Still according to the example of FIG. 3, it is noted that the collar 20A is made integral with the vamp 7B.
In view of this design, the bending of the collar 20A, with respect to the vamp 7B, is obtained by means of a notch 21 which provides some elasticity of the collar 20A with respect to the vamp 7B, the notch 21 being arranged at the level of the flexion fold of the user's foot.
In either one of the aforementioned examples, the vamp 7B/sole 3B assembly is made out of a sufficiently flexible material to ensure the perfect enveloping of the foot, from the flexion fold of the user'foot to the toe zone. Since the toe-cap does not have to ensure the rigidity and quality of the supports for the foot, it enables low-cost materials to be used, whereas the upper 7/sole 3 assembly is made of a material that is sufficiently rigid and insensitive to the changes in temperature, to ensure the quality of the necessary support for the foot and the transmission of the forces, especially during the thrust phase. As is easily understood, the use of different materials in the two boot portions 7A, 3 and 7B, 3B, respectively, enables a substantial reduction of the manufacturing costs by separating the more technical portions 7A, 3, which require the use of more expensive materials, from the "comfort" portions 7B, 3B, which can be made of less expensive materials.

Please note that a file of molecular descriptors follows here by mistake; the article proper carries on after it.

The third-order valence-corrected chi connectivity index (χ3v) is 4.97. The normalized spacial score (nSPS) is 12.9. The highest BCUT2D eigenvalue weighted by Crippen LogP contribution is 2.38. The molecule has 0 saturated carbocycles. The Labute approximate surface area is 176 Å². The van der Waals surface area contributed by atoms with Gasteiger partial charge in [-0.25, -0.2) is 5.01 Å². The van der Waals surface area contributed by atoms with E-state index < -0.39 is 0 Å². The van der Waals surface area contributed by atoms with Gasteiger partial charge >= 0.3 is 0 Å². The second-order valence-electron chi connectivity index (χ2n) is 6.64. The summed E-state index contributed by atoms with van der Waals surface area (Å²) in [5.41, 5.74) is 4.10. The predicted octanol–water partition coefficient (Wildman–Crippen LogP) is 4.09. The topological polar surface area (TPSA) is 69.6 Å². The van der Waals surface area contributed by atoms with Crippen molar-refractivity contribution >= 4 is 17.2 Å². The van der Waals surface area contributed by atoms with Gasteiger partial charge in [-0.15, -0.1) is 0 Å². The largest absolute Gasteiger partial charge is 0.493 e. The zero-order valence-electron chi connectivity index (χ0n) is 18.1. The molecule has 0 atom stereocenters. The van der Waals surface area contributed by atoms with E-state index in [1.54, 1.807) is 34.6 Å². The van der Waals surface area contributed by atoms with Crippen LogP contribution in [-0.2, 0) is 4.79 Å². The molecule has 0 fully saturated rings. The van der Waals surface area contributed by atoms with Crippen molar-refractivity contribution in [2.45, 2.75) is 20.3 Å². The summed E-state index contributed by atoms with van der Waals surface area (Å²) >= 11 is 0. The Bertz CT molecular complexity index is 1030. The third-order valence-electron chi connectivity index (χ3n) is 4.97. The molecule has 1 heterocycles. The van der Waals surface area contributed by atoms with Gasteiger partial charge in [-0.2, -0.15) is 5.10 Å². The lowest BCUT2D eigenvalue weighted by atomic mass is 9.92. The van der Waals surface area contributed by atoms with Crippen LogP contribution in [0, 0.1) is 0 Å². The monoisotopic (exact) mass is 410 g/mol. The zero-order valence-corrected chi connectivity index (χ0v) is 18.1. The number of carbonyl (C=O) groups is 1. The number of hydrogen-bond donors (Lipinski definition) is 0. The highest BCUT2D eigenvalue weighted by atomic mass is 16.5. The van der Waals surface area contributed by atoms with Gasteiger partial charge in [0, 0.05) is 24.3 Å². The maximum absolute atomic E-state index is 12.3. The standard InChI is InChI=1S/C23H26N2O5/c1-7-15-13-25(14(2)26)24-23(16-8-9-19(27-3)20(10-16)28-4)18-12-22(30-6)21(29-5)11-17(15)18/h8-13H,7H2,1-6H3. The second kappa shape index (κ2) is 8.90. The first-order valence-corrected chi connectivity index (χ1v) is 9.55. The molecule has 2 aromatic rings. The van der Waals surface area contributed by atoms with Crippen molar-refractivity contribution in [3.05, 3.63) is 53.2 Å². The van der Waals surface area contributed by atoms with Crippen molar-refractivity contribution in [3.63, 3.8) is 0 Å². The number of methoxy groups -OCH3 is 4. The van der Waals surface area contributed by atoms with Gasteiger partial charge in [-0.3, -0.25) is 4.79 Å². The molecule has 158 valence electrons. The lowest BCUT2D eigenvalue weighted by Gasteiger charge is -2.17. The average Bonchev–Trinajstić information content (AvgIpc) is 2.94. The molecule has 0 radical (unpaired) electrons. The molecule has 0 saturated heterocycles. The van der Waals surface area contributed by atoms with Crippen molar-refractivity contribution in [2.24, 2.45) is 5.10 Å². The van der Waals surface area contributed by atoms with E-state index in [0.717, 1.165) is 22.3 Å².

In the examples of embodiment of FIGS. 4, 5 and 6, the vamp 7B for covering the forefoot is closed at its lower portion directed toward the sole 3, by a sole portion 3B which doubles the latter along its entire length and is extended until the heel by a rear portion 3C. The affixation of the sole portion 3A, 3B occurs in the portion 3A of the sole 3, concurrently with the assembly of the portion 7A and the vamp 7B. Conversely, the rear portion 3C of the plantar support 3B remains free in the direction of the envelope 13 of the heel of the rigid cradle 7A with respect to the sole 3.
According to an improvement illustrated in FIG. 4, an antivibrating device 22, constituted by a viscoelastic material, is interposed between the sole 3 coming from the cradle 7A and the rear portion 3C of the plantar support 3B coming from the vamp 7B, at the level of the heel. This enables a shock absorption on a larger zone of the foot.